February 23, 2016

'Please Clap': If You Have to Ask �

Things couldn’t have gone any worse for Jeb Bush on this particular day in his race for the White House: A message that he had hoped would ignite nationalistic fervor among the crowd at a Hanover, New Hampshire, rally instead seemed to fall on deaf ears.

Bush was forced to ask his audience to applaud his stump speech. “Please clap,” he beseeched the crowd Feb 3rd after delivering this line: “I think the next president needs to be a lot quieter but send a signal that we’re prepared to act in the national security interests of this country to get back in the business of creating a more peaceful world.”

This lead one CNN correspondent to comment: “This campaign’s got everything besides a candidate that can connect with voters.” 

Connecting with your constituency—otherwise known as your customers—has been the holy grail for marketers since the dawn of marketing. As you know, lukewarm reception of your marketing message might spell disaster for your brand—just as it did for Bush’s: The former Florida governor dropped out of the presidential race Feb. 20.

So, what are some of the primary strategies leading marketers use to keep their brand messages on point, i.e., resonating with consumers? Read on to learn how you can keep your key targets clapping when your brand speaks:

Empathize with your readers: Get at the heart of a customer problem and tell a story about it that builds rapport with your brand. Start by speaking as a human with passion and empathy; don’t try to be something you’re not. Your perfect answer to their problem should be so compelling that it will make them want to share the connection it brings. Focus on delivering useful content, not your brand message. In deciding what you want to create, consider what your key personas want to accomplish as they interact with your brand. For example, the Bush vignette above ought to resonate with marketers who are afraid their content is missing the mark with potential and existing customers. And this list of pointers on how to craft compelling content can help them progress in their personal journey to be the best marketers possible.

Map your content: After all, content is one of your products, so it needs to be strategized. Start by outlining its ultimate purpose—the business reason for creating the content (e.g., brand awareness, lead generation/nurturing and developing customer loyalty). Then you need to find that sweet spot where your business’s goals intersect with your audience’s real interests. What is the common path that brings you together? That is, do you understand your customers’ pain and pleasure points? Deliver your content for every step customers take along the path—but only when needed. This will require your brand to develop a content vision that incorporates the data, technology and staff to bring the vision to life—and sustain it. Make sure your plan involves giving your key targets something they can’t find anywhere else. And keep in mind that you must measure your results to know if your campaign was a success.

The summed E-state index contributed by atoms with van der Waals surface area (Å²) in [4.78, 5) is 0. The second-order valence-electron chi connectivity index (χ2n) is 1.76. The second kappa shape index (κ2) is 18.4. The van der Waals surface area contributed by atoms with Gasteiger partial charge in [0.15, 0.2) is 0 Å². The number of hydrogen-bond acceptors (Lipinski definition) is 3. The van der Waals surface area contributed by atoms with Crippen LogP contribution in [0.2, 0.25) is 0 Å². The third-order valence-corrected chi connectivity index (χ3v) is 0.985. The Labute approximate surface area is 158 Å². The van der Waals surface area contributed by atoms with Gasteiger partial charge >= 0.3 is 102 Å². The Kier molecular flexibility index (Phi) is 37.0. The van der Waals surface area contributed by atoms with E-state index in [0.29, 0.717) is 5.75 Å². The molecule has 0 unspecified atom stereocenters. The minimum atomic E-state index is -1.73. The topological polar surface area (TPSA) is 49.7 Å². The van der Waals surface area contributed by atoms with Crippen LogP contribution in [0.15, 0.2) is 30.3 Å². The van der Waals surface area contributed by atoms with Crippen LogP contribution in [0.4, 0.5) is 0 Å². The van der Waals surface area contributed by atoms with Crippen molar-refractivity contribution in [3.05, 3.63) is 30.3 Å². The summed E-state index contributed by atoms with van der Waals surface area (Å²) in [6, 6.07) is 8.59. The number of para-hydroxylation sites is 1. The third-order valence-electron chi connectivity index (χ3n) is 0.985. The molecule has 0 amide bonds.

Connect with people’s emotions: Think of your brand in terms of moments in your customers’ lives. Consider the touch points when your brand made a special appearance in their homes or communities. For example, maybe a young athlete was wearing your brand’s clothing when he made the winning touchdown for his high school team? Or perhaps a new mom relied on your brand’s non-spill cup when she wanted to get her baby off the bottle. Use compelling events to illustrate your brand’s mission, vs. promoting your specific products. Be compelling by using an authentic voice that allows you to connect with the listener. Draw in your audience like a classic novel would do: begin with a problem, raise suspense with a twist, and finally end on a positive note with a tip to your business’s major message or idea.

With content that incorporates all these suggestions, you will motivate your key targets to take action and to come back to your brand the next time they have a similar problem. If you need help producing this high level of content, consider investing in the services of a content strategy vendor.

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